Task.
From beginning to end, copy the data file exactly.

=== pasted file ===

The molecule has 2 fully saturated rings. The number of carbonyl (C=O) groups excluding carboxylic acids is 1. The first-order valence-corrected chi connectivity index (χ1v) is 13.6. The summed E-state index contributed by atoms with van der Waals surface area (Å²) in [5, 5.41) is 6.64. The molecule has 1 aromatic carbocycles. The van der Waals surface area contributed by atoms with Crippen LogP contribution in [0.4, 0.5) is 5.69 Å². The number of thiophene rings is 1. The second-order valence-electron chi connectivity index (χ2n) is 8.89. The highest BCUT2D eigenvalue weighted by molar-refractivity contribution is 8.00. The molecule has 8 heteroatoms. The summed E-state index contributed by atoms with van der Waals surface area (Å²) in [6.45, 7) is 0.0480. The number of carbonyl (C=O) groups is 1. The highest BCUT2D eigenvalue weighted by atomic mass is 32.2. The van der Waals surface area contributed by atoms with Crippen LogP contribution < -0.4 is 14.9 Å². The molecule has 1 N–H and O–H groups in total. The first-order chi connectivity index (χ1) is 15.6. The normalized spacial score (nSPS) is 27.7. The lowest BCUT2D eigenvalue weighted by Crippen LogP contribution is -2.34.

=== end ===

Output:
The molecule has 2 fully saturated rings. The number of carbonyl (C=O) groups excluding carboxylic acids is 1. The first-order valence-corrected chi connectivity index (χ1v) is 13.6. The summed E-state index contributed by atoms with van der Waals surface area (Å²) in [5, 5.41) is 6.64. The molecule has 1 aromatic carbocycles. The van der Waals surface area contributed by atoms with Crippen LogP contribution in [0.4, 0.5) is 5.69 Å². The number of thiophene rings is 1. The second-order valence-electron chi connectivity index (χ2n) is 8.89. The highest BCUT2D eigenvalue weighted by molar-refractivity contribution is 8.00. The molecule has 8 heteroatoms. The summed E-state index contributed by atoms with van der Waals surface area (Å²) in [6.45, 7) is 0.0480. The number of carbonyl (C=O) groups is 1. The highest BCUT2D eigenvalue weighted by atomic mass is 32.2. The van der Waals surface area contributed by atoms with Crippen LogP contribution < -0.4 is 14.9 Å². The molecule has 1 N–H and O–H groups in total. The first-order chi connectivity index (χ1) is 15.6. The normalized spacial score (nSPS) is 27.7. The lowest BCUT2D eigenvalue weighted by Crippen LogP contribution is -2.34.